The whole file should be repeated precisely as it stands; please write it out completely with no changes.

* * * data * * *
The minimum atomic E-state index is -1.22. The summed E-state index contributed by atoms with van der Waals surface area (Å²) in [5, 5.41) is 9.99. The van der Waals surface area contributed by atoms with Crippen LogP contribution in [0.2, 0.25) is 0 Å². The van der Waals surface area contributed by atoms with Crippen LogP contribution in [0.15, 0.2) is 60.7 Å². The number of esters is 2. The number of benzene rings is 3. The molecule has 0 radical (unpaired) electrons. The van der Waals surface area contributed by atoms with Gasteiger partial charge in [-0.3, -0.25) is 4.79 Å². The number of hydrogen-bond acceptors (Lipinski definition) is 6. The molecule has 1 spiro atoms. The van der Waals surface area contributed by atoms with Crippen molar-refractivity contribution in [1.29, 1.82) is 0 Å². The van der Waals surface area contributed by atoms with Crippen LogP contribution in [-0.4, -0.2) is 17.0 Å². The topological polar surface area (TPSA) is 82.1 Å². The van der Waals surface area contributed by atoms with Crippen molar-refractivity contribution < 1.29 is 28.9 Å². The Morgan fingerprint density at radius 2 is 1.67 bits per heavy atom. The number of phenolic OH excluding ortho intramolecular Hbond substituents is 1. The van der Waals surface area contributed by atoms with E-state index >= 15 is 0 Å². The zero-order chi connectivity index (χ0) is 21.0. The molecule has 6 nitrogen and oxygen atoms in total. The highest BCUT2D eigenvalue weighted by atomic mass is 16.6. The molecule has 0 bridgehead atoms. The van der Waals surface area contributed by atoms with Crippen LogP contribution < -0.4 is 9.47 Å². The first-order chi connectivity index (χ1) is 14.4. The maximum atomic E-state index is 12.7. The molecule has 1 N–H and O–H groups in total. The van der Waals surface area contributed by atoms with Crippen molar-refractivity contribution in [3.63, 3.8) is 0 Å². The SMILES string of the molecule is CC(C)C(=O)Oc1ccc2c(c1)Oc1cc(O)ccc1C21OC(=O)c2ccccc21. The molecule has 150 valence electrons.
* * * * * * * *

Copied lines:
The minimum atomic E-state index is -1.22. The summed E-state index contributed by atoms with van der Waals surface area (Å²) in [5, 5.41) is 9.99. The van der Waals surface area contributed by atoms with Crippen LogP contribution in [0.2, 0.25) is 0 Å². The van der Waals surface area contributed by atoms with Crippen LogP contribution in [0.15, 0.2) is 60.7 Å². The number of esters is 2. The number of benzene rings is 3. The molecule has 0 radical (unpaired) electrons. The van der Waals surface area contributed by atoms with Gasteiger partial charge in [-0.3, -0.25) is 4.79 Å². The number of hydrogen-bond acceptors (Lipinski definition) is 6. The molecule has 1 spiro atoms. The van der Waals surface area contributed by atoms with Crippen molar-refractivity contribution in [1.29, 1.82) is 0 Å². The van der Waals surface area contributed by atoms with Crippen LogP contribution in [-0.4, -0.2) is 17.0 Å². The topological polar surface area (TPSA) is 82.1 Å². The van der Waals surface area contributed by atoms with Crippen molar-refractivity contribution < 1.29 is 28.9 Å². The Morgan fingerprint density at radius 2 is 1.67 bits per heavy atom. The number of phenolic OH excluding ortho intramolecular Hbond substituents is 1. The van der Waals surface area contributed by atoms with E-state index >= 15 is 0 Å². The zero-order chi connectivity index (χ0) is 21.0. The molecule has 6 nitrogen and oxygen atoms in total. The highest BCUT2D eigenvalue weighted by atomic mass is 16.6. The molecule has 0 bridgehead atoms. The van der Waals surface area contributed by atoms with Crippen LogP contribution < -0.4 is 9.47 Å². The first-order chi connectivity index (χ1) is 14.4. The maximum atomic E-state index is 12.7. The molecule has 1 N–H and O–H groups in total. The van der Waals surface area contributed by atoms with Crippen molar-refractivity contribution in [3.63, 3.8) is 0 Å². The SMILES string of the molecule is CC(C)C(=O)Oc1ccc2c(c1)Oc1cc(O)ccc1C21OC(=O)c2ccccc21. The molecule has 150 valence electrons.